Saturday, February 26, 2011

Senior no-no? I'm stumped.

I got a birthday card this year, and with my friend's signature came this directive: “Do something fun…something you’re not supposed to.” Hmmmmm. That made me stop and think. Long and hard. What is it at this age that’s fun and that I’m not supposed to do? That I would want to do? That last part is the key. I can think of naughty things to do, but why would I want to do them? Who has the strength? Or the concentration? Or the dexterity?

That got me thinking about what someone in my age group could possibly want to do that I’m not supposed to do:

• Eat pepperoni pizza? My doctor would love it if I never touched the stuff again, but I indulge about once a month (or more).

• Skip going to the gym? Please….this is habitual and not worthy of a special occasion day.

• Wear anything I want to? What I want to wear—and usually do—is what makes me look 10 years younger. Nothing disobedient about that.

• Play hooky from work? If I do that, a) I have that much more to do when I get back, and b) I don’t get paid. Not fun, not festive.

Am I missing something here? Lord knows, I’m neither athletic nor adventurous, so even though extreme sports may be something I’m not supposed to do at my age, it would be more punishment than fun. Any other ideas are most welcome.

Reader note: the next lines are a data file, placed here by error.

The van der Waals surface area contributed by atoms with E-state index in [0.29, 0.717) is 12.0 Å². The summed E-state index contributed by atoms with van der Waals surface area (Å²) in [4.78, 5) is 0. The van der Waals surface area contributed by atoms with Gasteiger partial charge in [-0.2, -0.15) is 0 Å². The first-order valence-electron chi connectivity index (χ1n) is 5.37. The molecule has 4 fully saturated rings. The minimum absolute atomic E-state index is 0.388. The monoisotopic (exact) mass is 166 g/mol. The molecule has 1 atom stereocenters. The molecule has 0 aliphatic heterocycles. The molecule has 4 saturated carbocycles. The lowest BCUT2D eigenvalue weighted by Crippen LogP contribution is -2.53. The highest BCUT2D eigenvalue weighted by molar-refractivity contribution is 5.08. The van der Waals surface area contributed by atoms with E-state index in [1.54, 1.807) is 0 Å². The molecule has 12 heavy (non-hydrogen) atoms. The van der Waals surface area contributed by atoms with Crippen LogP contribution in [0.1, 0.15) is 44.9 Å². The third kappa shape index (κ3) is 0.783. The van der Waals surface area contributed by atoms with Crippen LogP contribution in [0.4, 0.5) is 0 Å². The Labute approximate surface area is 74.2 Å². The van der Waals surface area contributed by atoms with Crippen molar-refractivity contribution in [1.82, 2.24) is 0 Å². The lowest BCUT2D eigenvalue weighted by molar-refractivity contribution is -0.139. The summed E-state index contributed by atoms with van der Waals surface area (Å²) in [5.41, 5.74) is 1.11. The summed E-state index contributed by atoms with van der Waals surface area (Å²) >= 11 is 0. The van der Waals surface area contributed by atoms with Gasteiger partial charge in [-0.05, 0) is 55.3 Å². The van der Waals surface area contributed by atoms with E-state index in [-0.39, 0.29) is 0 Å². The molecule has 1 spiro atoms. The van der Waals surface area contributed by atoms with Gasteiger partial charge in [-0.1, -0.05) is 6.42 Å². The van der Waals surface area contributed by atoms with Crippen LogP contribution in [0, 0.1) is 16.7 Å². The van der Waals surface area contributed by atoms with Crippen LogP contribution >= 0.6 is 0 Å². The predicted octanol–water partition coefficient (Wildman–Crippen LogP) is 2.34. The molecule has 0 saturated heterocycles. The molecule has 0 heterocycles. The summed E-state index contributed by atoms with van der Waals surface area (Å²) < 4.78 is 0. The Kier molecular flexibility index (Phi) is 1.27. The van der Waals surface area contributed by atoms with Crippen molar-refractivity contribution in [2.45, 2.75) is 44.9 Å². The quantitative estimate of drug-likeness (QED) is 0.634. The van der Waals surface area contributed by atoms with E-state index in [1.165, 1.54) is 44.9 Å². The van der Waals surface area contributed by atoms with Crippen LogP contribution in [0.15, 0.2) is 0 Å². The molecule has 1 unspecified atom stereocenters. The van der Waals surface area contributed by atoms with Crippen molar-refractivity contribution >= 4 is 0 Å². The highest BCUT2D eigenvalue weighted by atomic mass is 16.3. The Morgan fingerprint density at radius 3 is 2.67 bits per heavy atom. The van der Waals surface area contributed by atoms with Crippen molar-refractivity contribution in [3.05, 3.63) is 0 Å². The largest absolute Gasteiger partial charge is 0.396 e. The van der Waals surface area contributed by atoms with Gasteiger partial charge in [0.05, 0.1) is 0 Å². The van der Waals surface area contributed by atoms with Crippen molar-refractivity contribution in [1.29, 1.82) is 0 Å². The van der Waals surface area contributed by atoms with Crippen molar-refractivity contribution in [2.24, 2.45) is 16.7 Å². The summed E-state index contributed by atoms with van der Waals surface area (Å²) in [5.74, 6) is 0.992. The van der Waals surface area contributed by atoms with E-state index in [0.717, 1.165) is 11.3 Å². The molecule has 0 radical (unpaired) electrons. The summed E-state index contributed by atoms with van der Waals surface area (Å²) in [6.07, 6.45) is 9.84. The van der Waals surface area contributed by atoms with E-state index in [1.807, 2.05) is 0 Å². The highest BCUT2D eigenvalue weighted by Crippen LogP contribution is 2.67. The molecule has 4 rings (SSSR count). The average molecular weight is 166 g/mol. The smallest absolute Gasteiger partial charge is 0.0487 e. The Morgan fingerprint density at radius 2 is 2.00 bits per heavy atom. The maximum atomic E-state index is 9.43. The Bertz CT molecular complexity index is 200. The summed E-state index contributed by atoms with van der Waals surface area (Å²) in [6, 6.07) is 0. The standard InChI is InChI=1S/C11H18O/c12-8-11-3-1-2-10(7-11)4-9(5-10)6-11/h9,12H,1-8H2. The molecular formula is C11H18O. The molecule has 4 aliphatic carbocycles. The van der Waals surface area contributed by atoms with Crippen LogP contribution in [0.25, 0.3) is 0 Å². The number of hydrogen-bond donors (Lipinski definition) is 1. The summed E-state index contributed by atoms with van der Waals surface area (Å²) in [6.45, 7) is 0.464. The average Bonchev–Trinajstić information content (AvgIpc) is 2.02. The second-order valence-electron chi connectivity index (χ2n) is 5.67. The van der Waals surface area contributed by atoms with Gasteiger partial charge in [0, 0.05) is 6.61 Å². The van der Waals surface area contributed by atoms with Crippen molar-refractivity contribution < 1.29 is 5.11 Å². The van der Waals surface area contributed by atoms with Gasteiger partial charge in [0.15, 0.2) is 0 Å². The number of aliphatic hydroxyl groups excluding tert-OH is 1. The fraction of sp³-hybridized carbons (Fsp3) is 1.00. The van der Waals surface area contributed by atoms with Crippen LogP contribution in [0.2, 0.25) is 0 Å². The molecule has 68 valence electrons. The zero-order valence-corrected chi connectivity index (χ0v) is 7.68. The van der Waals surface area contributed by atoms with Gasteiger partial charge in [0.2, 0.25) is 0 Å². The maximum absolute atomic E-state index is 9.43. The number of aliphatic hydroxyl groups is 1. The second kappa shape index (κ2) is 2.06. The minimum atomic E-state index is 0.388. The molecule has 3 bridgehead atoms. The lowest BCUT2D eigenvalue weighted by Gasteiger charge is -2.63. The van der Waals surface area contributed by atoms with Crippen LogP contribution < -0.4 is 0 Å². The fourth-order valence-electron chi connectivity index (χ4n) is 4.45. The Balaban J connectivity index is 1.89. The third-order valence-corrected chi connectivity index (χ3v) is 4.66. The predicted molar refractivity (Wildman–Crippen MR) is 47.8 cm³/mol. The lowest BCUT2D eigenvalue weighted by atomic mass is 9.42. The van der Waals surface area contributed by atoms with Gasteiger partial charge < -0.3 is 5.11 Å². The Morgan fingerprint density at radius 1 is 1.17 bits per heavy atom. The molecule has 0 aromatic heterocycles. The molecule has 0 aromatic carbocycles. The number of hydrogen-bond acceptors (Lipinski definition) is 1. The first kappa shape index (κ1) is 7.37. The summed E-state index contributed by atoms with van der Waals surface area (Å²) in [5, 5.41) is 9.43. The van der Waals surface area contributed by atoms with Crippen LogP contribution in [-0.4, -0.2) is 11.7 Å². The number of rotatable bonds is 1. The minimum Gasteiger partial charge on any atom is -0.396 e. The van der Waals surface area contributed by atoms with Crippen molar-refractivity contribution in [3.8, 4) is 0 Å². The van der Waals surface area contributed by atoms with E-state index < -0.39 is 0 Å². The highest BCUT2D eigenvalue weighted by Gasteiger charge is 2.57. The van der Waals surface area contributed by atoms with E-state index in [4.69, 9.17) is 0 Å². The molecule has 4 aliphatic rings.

Monday, February 21, 2011

Please don’t use the E word

Are you as appalled as I am when you read a newspaper story like this? Not a real one—just representative:

“An elderly woman was injured yesterday afternoon when a dazed driver lost control of his car and drove up onto the sidewalk. The victim, Rosemary D. Jones, 65, is in critical condition….”

Sure, I feel sorry for poor Rosemary. But do they have to call her “elderly”? Isn’t that literally adding insult to injury?

And why is it that when reading only the first sentence, I picture someone like my Grandma (may she rest in peace)? I cannot fathom that this elderly person who met an unfortunate fate is actually my age or younger!

Are we elderly? Can’t we wait until we’re in our 80s for that adjective? Or will we bristle at that description in our 80s too? Maybe then we’ll think that elderly should apply only to those over 95. And at 95? I think we’ll have more important things to worry about than how the world of journalism describes us.